There is an uneasy relationship between China and “soft” tech. On the one hand, the authorities recognize the efficiencies and conveniences that digital technology brings at home and the soft power accolades its top tech companies achieve abroad. On the other hand, the viral yet ephemeral nature of “soft” tech, which morphs into soft power that then influences its people’s minds makes it hard to anticipate, regulate, and control.

Gaming is a great example of this tension. China’s big gaming companies, especially Tencent, lead the world. Yet, right before Christmas, the National Press and Publication Administration (NPPA) which regulates the gaming industry released a new set of draft regulations on video games that would gut the core business model of many games, sending the stock prices of Tencent and Netease tumbling. (This is on top of the rules placed on the gaming sector in 2021 that, among other measures, limit how much time young people could spend playing games.) A few days later, the regulator struck a more conciliatory tone, stating its willingness to take in more views from industry to improve the rules before finalizing. Yesterday, the head of NPPA was fired, apparently because of the negative market reactions to the draft regulations.

Generative AI has been experiencing its own regulatory “whiplash,” from the stringent initial draft rules released last April, to the more toned down interim rules (at least on paper) announced in July, to the again more stringent and cumbersome implementation of the rules, along with additional “red teaming” requirements placed on AI model providers in October. As much as you and I may love generative AI for all its funness and usefulness, in the eyes of certain authorities, the technology is mostly digitized mathematical functions outputting digital, virtual, and mostly made-up stuff!

The way China has treated gaming and generative AI is classically lukewarm. You are allowed to exist and (kind of) grow, but don't expect support or endorsement from the top. It’s not total hostility like the way crypto got banned. But in the eyes of the Chinese government and likely a good proportion of the Chinese population, “soft” tech growth is not quality growth. It’s risky, hard-to-control growth.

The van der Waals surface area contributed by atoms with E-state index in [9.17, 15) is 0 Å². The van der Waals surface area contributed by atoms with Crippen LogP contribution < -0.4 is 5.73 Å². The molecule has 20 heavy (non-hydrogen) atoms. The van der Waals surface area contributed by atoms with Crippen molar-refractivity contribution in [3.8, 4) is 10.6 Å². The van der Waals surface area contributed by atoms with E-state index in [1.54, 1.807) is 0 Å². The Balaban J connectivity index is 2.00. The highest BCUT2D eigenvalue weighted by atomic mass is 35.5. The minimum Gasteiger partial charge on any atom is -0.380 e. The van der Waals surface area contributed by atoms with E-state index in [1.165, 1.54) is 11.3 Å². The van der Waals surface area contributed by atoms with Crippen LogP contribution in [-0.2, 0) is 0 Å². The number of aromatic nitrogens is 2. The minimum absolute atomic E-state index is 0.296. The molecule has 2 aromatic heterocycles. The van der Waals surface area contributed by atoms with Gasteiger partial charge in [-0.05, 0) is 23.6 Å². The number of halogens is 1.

So what is quality growth? Hard tech that you can feel, touch, and show (or show off).

That means huge plants that make batteries or solar panels, factories that make electric vehicles, fabs that make semiconductors, and industrial parks that make airplanes. It is no surprise that the only product that got a shoutout in Xi Jinping’s new year address this year and last year was the C919 – China’s homemade commercial aircraft and its answer to the duopoly of Airbus and Boeing. 

After his summit with POTUS during APEC last year, Xi was pleased to show off his Hongqi brand limo, China’s homemade presidential Beast, to Joe Biden. He would never show off the latest Alipay or Ernie Bot. 

Joe Biden checking out Hongqi.

Is this lukewarm attitude towards generative AI short-sighted? Will it backfire? Quite possibly.

Because of the conversational, natural language interface of generative AI, anyone can access and feel its magic and potential benefits; no technical skills required. Even if some of the current capabilities are more cute and gimmicky, it does not take too much imagination to see more serious applications down the line. The field is also rapidly attracting the best technical talent and entrepreneurial energy, where all the smart kids want to work and build. 

A dragged out lukewarm approach could sap organic tech entrepreneurship further, cause more brain drain, and deny China the next big economic catalyst to catapult it out of its middle-income status. 

The brain drain is already happening. This global AI talent tracker from MacroPolo (h/t ChinaTalk) paints a clear picture of more than half of China’s undergraduate AI students leaving the motherland to do graduate work in the US and the UK, most of whom would likely stay, work and live abroad given the opportunity.

Along with blocking access to platforms like Hugging Face, where developers around the world collaborate on AI projects, not only may China permanently fall behind the US in generative AI development, it is as if China wants to be. Then again, given the litany of immediate challenges sitting in front of it, China may have its reasons to be.

It is a consequential tradeoff and monumental decision that is way above the paygrade of a newsletter to judge. The best I can do is try to see things from all angles and steelman all positions.